Leiomyosarcoma Treatment

According to the June 2002 issue of Journal of Clinical Oncology: “Current treatment options for recurrent or advanced leiomyosarcoma (LMS) of uterine or other organ origin are limited. Although approximately sixty percent of women with uterine LMS present with disease that is limited to the uterus, cure ranges from twenty to sixty percent.”

The type of leiomyosarcoma treatment depends on the stage of the cancer and whether leiomyosarcoma has spread to other parts of the body or not. Leiomyosarcoma treatment options include surgery, radiation therapy and chemotherapy.

Surgical Leiomyosarcoma Treatment

Surgery is the most common form of leiomyosarcoma treatment. Primary treatment involves removal of the tumor and a margin of adjacent healthy tissue.

Surgical treatment for uterine leiomyosarcoma involves total abdominal hysterectomy with bilateral salpingo-oophorectomy (TAH plus BSO), where the entire uterus, fallopian tubes and ovaries are removed. As a precautionary measure, nearby lymph nodes may also be removed during surgery. Despite the invasive nature of surgical treatment for uterine leiomyosarcoma, recurrence rates remain as high as seventy percent.

Adjuvant Radiation Therapy and Chemotherapy

Adjuvant therapy, chemotherapy or radiation therapy combined with surgery, is often used for patients with poor prognosis. Radiation therapy and/or chemotherapy may be administered either before surgery to shrink the tumor, or after surgery to destroy any remaining cancer cells.

Radiation Therapy for Leiomyosarcoma Treatment

Radiation therapy dosages need to be balanced carefully. Optimum levels of radiation will eradicate the tumor, but excessive dosages of radiation therapy might damage the surrounding healthy tissue. Radiation therapy is used routinely to treat more aggressive leiomyosarcomas and as part of a palliative care regimen after a curative attempt in cases where the prognosis is extremely poor.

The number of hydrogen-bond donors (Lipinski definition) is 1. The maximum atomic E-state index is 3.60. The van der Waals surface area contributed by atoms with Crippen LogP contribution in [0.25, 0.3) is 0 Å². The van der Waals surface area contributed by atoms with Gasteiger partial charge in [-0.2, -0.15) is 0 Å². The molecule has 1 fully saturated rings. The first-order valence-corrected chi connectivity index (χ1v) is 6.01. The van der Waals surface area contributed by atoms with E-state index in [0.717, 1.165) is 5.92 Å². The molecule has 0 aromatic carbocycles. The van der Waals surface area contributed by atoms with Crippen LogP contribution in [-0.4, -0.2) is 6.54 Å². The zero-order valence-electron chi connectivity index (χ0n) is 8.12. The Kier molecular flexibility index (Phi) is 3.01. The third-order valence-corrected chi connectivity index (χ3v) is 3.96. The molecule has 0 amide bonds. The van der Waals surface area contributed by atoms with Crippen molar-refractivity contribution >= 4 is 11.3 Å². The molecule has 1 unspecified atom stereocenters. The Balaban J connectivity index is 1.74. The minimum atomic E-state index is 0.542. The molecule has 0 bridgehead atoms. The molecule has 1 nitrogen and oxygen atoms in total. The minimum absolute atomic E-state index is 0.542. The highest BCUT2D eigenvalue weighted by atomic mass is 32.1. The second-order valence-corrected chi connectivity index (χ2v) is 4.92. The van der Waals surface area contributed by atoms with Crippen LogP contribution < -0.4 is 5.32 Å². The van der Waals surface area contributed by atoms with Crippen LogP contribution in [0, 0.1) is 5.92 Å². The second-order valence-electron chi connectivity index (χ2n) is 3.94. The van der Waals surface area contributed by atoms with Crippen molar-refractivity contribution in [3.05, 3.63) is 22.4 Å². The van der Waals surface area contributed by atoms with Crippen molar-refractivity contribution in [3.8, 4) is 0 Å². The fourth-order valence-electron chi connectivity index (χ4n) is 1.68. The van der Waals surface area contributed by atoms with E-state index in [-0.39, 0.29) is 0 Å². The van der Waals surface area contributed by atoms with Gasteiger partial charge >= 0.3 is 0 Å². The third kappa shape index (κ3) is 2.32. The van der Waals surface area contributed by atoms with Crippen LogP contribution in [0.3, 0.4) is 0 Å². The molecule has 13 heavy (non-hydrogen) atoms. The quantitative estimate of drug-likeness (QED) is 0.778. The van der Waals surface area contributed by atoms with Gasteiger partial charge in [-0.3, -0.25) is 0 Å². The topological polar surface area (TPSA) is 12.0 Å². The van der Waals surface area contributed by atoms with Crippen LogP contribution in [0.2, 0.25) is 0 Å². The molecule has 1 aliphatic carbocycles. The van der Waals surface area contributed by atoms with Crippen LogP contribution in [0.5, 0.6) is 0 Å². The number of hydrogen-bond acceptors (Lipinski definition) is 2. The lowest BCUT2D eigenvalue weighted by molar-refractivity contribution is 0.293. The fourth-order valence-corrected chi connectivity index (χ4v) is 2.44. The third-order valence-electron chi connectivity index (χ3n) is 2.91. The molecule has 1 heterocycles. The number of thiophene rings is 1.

Chemotherapy Treatment

Chemotherapy treatment for leiomyosarcoma uses anti-cancer drugs to kill the cancerous cells. Chemotherapy is a systemic leiomyosarcoma treatment, where the drugs enter the blood system and travel throughout the body.

Chemotherapy may be taken as a pill or injected into a vein or muscle. In leiomyosarcoma, chemotherapy drugs are often injected directly into the blood vessels at the site of the leiomyosarcoma. This type of leiomyosarcoma treatment is called regional chemotherapy.

Uterine Leiomyosarcoma and Chemotherapy

An article by Martee L. Hensley also in the June 2002 Journal of Clinical Oncology reports best response rates using the drugs doxorubicin combined with either dacarbazine or ifosfamide. Despite these advancements, however, response rates remain around thirty percent, with survival rates of approximately nine to twelve months.

Where the leiomyosarcoma has spread (metastasized) to other parts of the body, palliative chemotherapy, in combination with radiation therapy, may be used as adjuvant therapy to reduce pain. Chemotherapy, in these circumstances, is unlikely to remove the leiomyosarcoma.

Other smaller studies, of patients with advanced stages of leiomyosarcoma, have revealed improved response rates of around fifty percent, using a combination of gemcitabine and docetaxel.

Resources

Hensley, M. L., Maki, R., Venkatraman, E., Geller, G., Lovegren, M., Aghajanian, C., Sabbatini, P., et al.. (2002, June). Gemcitabine and docetaxel in patients with unresectable leiomyosarcoma: Results of a phase II trial. Journal of Clinical Oncology 20, 2824-2831.

Indiacancer.org. (nd). How is leiomyosarcoma of the uterus treated?. Retrieved September 3, 2003, from www.indiacancer.org/coca/u/uterus.html#f.